MozillaZine

XML Transformations with CSS and DOM

Saturday September 28th, 2002

Apple Developer Connection has a tutorial describing how to render XML in Mozilla using CSS and DOM. The article starts off by explaining how to style XML using CSS and then uses DOM Level 2 to transform some of the output into XHTML. This is all standards-compliant stuff that should work in any 'next generation' browser but only Mozilla is currently cool enough to support it all. The tutorial is by Scott Andrew LePera, who also wrote ADC's last article about Mozilla.


#1 Excellent article

by kunta

Saturday September 28th, 2002 2:52 PM

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As alway from Scott Andrew, didn't expect anything less from him. Stumbled upon his site about a year a go, visited ever since.

#2 nice, but...

by Sander

Saturday September 28th, 2002 4:35 PM

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Nice article - shame only that turning link elements into links as described there doesn't work anymore. It did in 1.0, but with current nightly (or 1.1, according to a friend I just asked to try it) there are no links... Our mistake? Anyone know enough about the technologies used here to really investigate and see if there's already a bug and file one if not?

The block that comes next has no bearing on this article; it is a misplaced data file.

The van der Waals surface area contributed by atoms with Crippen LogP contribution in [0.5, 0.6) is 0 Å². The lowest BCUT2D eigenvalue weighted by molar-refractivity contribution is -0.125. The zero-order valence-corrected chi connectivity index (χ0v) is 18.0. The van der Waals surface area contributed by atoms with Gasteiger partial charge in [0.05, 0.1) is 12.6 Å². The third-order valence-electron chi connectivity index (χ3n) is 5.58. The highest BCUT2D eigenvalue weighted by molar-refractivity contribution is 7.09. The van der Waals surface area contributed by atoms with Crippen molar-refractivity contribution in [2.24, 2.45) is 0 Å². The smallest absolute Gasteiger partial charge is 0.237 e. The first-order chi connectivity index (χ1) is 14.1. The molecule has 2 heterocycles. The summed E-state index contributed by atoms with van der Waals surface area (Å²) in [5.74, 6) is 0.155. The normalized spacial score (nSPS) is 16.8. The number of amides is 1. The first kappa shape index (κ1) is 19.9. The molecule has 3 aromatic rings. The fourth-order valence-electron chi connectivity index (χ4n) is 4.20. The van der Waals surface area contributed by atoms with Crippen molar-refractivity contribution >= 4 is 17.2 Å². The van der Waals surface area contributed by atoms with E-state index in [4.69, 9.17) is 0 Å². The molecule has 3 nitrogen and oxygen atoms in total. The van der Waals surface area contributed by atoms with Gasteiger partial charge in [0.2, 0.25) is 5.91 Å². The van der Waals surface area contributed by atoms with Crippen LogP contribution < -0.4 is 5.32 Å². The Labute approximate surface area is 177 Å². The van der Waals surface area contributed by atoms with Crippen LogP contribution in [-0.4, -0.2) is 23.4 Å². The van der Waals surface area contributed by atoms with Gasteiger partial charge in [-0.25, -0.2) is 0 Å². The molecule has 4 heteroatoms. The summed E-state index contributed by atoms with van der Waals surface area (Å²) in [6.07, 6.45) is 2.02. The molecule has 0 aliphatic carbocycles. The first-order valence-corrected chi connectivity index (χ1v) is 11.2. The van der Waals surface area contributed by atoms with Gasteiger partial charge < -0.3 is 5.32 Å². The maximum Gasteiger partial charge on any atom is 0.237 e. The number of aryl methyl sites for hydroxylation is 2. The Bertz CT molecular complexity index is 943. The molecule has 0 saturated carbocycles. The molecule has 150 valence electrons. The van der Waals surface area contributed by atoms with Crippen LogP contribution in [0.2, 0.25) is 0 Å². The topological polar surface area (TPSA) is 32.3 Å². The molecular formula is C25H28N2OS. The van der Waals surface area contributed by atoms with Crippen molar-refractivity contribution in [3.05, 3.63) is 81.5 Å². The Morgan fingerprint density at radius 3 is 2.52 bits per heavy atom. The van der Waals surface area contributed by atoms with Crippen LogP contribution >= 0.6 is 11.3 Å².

#11 Re: nice, but...

by scottandrew

Tuesday October 1st, 2002 6:33 PM

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Many people have written in about the broken support for the XHTML links in the demo. I'm trying to track down a corresponding bug in Bugzilla, but so far no luck. Advice and clues appreciated. ;)

#3 Shouldn't XSLT be used?

by dpol <dpol@swipnet.se>

Saturday September 28th, 2002 7:08 PM

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While I agree that the article is well-written, I have a couple of reservations.

First, our goal with publishing XML-based formats on the Web is to introduce semantics - the information should mean something, not only for humans who read visually, but also for computers (that's the idea behind the Semantic Web). I don't approve of the author's usage of the <a>-element from the XHTML namespace. XLink should be used for this; to the author's credit, an XLink version is also included.